But later that month, the city’s administrative court overturned the decision – a decision upheld by France’s highest administrative court on Tuesday.
In its judgment, the French Council of State invoked the principles of religious neutrality, concluding that authorizing the “burkini” would undermine “the equal treatment of users, so that the neutrality of the public service is compromised”.
“Contrary to the claimed objective of the city of Grenoble”, the city’s initial decision to authorize the “burkini” aimed “solely to satisfy a request of a religious nature”, specified the court.
He also said that Grenoble’s decision would have allowed some bathers to contravene “health and safety rules”.
Religious neutrality is enshrined in modern French administrative principles, which were reinforced last year by a so-called “separatism law”, passed by Emmanuel Macron’s government.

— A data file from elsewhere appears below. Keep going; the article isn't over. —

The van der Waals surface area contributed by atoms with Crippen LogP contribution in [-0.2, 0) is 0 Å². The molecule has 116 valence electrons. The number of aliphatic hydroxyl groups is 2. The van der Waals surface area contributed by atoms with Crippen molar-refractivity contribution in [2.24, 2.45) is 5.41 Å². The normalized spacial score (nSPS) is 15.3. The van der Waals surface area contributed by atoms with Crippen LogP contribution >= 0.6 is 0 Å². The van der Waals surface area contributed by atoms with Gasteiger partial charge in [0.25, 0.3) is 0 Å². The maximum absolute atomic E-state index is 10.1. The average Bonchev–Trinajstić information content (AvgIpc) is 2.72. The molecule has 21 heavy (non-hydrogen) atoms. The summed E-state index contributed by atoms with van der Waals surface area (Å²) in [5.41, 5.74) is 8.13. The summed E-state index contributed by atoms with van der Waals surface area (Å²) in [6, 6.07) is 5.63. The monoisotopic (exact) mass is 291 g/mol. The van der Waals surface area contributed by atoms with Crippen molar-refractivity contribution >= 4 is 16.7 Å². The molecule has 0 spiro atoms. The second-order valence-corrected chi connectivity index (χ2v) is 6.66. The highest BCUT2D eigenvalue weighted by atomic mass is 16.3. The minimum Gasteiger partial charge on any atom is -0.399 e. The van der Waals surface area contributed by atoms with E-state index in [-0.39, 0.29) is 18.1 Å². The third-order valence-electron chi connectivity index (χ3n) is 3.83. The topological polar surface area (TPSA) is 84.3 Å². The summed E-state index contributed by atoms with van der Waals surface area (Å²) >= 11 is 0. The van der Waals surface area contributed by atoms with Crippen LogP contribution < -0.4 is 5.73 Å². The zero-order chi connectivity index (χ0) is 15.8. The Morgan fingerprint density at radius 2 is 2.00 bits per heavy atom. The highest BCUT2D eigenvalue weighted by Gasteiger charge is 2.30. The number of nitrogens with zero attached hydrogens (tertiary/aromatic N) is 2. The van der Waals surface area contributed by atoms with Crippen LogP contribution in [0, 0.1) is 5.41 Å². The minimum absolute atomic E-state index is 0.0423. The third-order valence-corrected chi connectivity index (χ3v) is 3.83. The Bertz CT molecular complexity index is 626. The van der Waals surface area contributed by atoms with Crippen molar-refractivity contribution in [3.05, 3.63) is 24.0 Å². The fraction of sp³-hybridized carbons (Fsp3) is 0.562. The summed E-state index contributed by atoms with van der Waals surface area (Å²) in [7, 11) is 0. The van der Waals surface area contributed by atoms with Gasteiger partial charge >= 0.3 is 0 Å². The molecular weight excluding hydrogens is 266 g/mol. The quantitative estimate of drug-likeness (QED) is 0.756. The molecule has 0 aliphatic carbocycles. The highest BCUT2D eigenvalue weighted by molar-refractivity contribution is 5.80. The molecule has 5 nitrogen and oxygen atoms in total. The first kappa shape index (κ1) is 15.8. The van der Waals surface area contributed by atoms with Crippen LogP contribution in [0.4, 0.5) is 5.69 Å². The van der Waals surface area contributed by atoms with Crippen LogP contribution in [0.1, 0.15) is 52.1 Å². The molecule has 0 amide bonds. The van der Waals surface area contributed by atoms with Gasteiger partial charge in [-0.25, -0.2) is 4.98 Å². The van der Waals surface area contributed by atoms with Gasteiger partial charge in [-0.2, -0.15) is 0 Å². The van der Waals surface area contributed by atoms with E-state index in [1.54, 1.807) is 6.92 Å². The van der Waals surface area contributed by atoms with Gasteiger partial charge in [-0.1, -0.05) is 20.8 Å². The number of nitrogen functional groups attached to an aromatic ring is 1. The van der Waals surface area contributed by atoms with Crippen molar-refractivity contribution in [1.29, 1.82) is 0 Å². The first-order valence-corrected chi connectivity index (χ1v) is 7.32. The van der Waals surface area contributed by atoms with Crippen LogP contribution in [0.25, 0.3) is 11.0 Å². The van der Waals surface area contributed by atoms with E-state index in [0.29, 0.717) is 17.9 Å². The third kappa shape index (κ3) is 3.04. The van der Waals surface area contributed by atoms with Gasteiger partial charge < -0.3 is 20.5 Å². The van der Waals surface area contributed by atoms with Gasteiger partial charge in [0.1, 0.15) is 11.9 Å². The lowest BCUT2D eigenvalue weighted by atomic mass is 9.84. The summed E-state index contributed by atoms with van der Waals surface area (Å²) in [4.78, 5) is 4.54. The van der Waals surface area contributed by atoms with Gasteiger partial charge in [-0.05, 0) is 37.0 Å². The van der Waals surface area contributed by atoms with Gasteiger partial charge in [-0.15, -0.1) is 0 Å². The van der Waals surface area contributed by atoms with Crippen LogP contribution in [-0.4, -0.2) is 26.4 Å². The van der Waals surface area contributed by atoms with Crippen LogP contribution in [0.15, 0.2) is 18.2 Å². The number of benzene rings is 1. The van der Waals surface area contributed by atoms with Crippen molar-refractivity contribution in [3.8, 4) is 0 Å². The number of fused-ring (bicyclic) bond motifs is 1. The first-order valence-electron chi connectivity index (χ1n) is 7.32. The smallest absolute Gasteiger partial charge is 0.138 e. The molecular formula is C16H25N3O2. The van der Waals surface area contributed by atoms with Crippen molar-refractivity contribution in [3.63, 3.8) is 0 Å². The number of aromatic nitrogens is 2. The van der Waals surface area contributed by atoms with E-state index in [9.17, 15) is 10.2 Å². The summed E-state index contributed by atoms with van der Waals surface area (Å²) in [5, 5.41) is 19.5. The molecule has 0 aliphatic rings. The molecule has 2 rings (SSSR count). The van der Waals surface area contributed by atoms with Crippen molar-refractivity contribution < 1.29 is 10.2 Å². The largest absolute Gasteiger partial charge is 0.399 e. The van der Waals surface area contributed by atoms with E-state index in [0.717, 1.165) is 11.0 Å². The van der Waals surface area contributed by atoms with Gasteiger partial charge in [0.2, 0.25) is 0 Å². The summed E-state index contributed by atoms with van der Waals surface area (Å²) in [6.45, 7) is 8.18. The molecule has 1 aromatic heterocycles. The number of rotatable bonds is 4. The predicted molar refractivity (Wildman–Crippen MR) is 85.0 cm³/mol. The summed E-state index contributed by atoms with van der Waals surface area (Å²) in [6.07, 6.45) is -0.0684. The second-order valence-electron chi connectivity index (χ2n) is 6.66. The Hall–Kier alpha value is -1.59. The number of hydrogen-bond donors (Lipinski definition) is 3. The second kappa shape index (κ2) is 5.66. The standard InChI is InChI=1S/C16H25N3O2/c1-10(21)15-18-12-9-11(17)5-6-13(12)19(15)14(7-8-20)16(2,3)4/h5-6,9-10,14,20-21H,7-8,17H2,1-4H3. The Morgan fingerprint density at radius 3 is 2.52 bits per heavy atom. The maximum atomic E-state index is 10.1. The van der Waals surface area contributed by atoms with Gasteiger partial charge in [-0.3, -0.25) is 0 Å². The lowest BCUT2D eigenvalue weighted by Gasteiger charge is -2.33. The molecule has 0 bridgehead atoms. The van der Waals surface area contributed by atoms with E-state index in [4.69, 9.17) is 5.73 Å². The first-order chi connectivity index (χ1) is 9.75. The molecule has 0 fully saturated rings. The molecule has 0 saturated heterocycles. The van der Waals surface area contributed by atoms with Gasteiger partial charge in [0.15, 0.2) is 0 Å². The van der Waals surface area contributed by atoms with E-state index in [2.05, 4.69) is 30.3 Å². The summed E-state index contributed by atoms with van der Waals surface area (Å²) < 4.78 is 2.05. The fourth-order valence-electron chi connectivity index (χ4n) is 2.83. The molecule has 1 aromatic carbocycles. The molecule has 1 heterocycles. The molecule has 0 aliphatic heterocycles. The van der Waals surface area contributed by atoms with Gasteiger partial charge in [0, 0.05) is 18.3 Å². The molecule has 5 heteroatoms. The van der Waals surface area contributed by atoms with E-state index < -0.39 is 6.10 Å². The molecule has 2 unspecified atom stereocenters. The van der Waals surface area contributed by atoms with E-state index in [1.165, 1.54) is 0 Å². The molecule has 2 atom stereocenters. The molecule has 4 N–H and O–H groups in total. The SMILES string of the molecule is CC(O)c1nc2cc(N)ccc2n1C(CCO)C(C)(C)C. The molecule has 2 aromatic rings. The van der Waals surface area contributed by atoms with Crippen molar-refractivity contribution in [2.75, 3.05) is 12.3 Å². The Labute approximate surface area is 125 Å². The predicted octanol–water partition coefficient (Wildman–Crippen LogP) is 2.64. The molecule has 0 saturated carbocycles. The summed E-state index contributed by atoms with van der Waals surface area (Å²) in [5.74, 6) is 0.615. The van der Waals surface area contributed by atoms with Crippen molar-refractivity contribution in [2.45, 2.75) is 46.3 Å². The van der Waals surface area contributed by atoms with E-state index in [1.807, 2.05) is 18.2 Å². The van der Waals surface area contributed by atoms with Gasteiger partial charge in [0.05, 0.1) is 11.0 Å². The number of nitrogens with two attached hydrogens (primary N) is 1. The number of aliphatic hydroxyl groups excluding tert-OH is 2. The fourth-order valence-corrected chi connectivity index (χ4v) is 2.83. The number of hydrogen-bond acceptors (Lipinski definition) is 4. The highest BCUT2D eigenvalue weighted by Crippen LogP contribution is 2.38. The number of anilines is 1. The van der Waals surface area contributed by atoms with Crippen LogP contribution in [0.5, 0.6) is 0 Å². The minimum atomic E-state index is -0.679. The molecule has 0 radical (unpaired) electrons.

The legislation, championed by right-wing interior minister Gérald Darmanin, explicitly prohibits acts whose “manifest objective is to give in to sectarian claims with religious aims”.
Muslim women in France often struggle to access public services due to strict limits on manifestations of religious belief – one reason why such bans have been criticized by rights advocates, including the Human Rights Committee. United Nations man.